No matter how the meeting goes, there remains a missing puzzle piece in U.S.-Vatican relations: Who will represent Mr. Trump at the Holy See? The New York Times, the Associated Press and CNN all reported that the administration has chosen Callista Gingrich, a Catholic filmmaker and wife of former Speaker of the House Newt Gingrich. The couple enjoys access to Mr. Trump, so should Mrs. Gingrich be nominated and confirmed, she could prove to be a valuable asset to the White House should it desire to collaborate with the Vatican. Until then, it is unclear if this meeting will result in any tangible results.

6. The pair will likely exchange gifts.

No, this is not a vitally important aspect to the trip, but it is a fun part to any meeting between a pope and a president. When President Obama met with Pope Francis at the Vatican in 2014,he gave the pope a chest made from wood from the nation’s first Catholic cathedral that contained seeds from vegetables grown in the White House garden. Francis gave Mr. Obama papal medallions and a copy of “The Joy of the Gospel,” his apostolic exhortation published in 2013.

Neither the White House nor the Vatican would offer any clues about what gifts the pair plans to exchange next week. But if Pope Francis offers Mr. Trump a copy of “Laudato Si’,” his encyclical about the need to protect the planet, it will be a milestone in papal diplomacy—or papal trolling.

7. The trip will be overshadowed by Trump’s visits to Saudi Arabia and Israel—plus that special prosecutor.

For the relatively small segment of the population who obsess over U.S. and Vatican politics, a meeting between a pope and a president is akin to a Superbowl, bringing into the mainstream conversation topics usually relegated to niche publications.

Normally, a meeting between Mr. Trump and Pope Francis would be a big part of any news cycle. But this particular meeting comes after two other stops that are arguably more high-stakes than his Vatican stop—and the entire trip is set against the backdrop of a mounting domestic crisis for the president that will not abate just because he is overseas.

Mr. Trump begins his trip in Saudi Arabia, where he will give an address to Islamic leaders. Then, he makes his way to Israel, where he will meet with political leaders and pray at the Western Wall. (He will also visit the the Church of the Holy Sepulchre, which Christians believe sits on site where Jesus was crucified, buried and rose from the dead.) From there, he heads to the Vatican, before a visit to Brussels and then ending the visit in Sicily for the G-7 meeting.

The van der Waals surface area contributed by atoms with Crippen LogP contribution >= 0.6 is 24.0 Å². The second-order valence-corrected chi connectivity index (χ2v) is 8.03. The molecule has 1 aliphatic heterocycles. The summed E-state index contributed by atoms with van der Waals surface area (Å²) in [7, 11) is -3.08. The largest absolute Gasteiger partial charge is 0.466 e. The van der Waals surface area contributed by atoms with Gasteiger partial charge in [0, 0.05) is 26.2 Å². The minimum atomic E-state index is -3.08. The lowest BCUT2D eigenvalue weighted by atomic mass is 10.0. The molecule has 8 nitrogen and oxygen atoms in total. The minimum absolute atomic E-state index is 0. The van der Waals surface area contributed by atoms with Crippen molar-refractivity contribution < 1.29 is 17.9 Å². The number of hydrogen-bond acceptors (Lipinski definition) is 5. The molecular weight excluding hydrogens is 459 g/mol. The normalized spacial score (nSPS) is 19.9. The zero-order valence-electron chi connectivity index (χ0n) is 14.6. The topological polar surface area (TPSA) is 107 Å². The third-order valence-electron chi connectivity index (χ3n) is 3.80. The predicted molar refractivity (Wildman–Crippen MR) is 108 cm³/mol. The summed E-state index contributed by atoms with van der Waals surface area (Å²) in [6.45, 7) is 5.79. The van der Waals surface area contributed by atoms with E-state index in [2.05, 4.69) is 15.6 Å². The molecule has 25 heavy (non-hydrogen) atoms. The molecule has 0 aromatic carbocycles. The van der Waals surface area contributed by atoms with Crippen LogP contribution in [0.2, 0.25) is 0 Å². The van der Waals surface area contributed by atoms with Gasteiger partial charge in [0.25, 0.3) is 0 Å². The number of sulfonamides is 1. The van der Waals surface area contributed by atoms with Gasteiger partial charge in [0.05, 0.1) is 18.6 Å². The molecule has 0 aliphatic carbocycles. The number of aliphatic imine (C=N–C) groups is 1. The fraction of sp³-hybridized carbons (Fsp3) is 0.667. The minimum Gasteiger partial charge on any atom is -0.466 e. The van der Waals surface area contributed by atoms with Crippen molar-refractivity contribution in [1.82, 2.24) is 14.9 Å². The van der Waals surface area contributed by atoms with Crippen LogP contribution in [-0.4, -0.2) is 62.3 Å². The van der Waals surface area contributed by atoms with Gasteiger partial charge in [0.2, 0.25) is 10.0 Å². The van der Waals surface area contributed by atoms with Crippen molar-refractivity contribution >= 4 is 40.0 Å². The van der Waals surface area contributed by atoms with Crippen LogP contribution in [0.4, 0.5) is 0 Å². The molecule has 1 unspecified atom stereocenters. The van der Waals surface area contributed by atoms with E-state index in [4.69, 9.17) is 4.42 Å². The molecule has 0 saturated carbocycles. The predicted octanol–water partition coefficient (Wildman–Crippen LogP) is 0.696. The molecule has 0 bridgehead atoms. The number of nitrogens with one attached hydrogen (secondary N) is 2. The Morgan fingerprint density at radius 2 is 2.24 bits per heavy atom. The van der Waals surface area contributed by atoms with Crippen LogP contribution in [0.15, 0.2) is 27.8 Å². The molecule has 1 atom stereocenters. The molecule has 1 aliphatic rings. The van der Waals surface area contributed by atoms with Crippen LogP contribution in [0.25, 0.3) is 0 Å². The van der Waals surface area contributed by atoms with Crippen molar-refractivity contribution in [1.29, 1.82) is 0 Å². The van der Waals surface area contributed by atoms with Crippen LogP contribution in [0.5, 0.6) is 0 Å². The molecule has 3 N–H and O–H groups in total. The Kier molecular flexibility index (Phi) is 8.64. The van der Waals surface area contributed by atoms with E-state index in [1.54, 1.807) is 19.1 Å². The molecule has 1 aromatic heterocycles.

The first two stops carry greater political rewards for Mr. Trump, and if the White House press briefings leading up to Friday’s departure are any indication of what the media will focus on during the trip, it is likely that his meeting with the pope will be but a blip on the radar.

Then again, Mr. Trump is a master manipulator of media, and Pope Francis remains a global superstar. So if the president sees in his meeting with Pope Francis a possibility of diverting attention away from his challenges at home, or unforeseen setbacks at the start of his trip, expect a tweet or two from Mr. Trump that could extend the media shelf life of his first papal meeting.

Comments are automatically closed two weeks after an article's initial publication. See our comments policy for more.
Michael Seredick
5 years 1 month ago

Here's my summary of this article. Two men are meeting at the Vatican this week. I have great respect for one of the men, disdain for the other. Keep in mind the statement "by their deeds will you know them" and apply as you wish to both men. I'll never understand why my church supports a person like Trump.

Gay Timothy O'Dreary
5 years 1 month ago

"Here's what you need to know"

We weary of the press insulting us with such condescending bait/click headlines.
Just the facts, sir. We are more than capable to think for ourselves.

Note to Fr James Martin: Please stop manipulating readers with bait/click headlines for the purposes of generating web traffic in order to drive advertising revenue, aka capitalism. It is demeaning and treats us as widgets /idiots

Jill Caldwell
5 years 1 month ago

Why criticize Fr. Jim? I doubt he has the time to create the headlines. Please be charitable and consider sending these comments in a private email to the editors. (Matthew 18:15)

The latest from america

A Mexican soldier patrols outside the Church in Cerocahui, Mexico, Wednesday, June 22, 2022. (AP Photo/Christian Chavez)
The bishops’ statement followed the slayings of two Jesuits and a person they were protecting in their parish—a crime attributed to a local crime boss in a part of the country dominated by drug cartels.
President Truman's envoy to the Vatican, Myron C. Taylor, left, has an audience with Pope Pius XII at Castelgandolfo near Rome, on Aug. 26, 1947. (AP Photo/Luigi Felici, File)
The documentation, published amid renewed debate about the legacy of the World War II-era pope, contains 2,700 files of requests for Vatican help from Jewish groups and families.
A school bus in front of a building; the building has a yellow banner on it that says “imagine a future free of gun violence.”
One month after Uvalde, we are growing numb to gun violence. Even so, we must resolve to comfort the mourners, to beat guns into plowshares, and to say “never again” and mean it.
Britt LubyJune 24, 2022
A man bows his head in prayer before a computer screen showing nine people doing the same
As pandemic restrictions have eased, most parishioners have returned to in-person Masses. But some would prefer the option for virtual services to remain.
Keara HanlonJune 24, 2022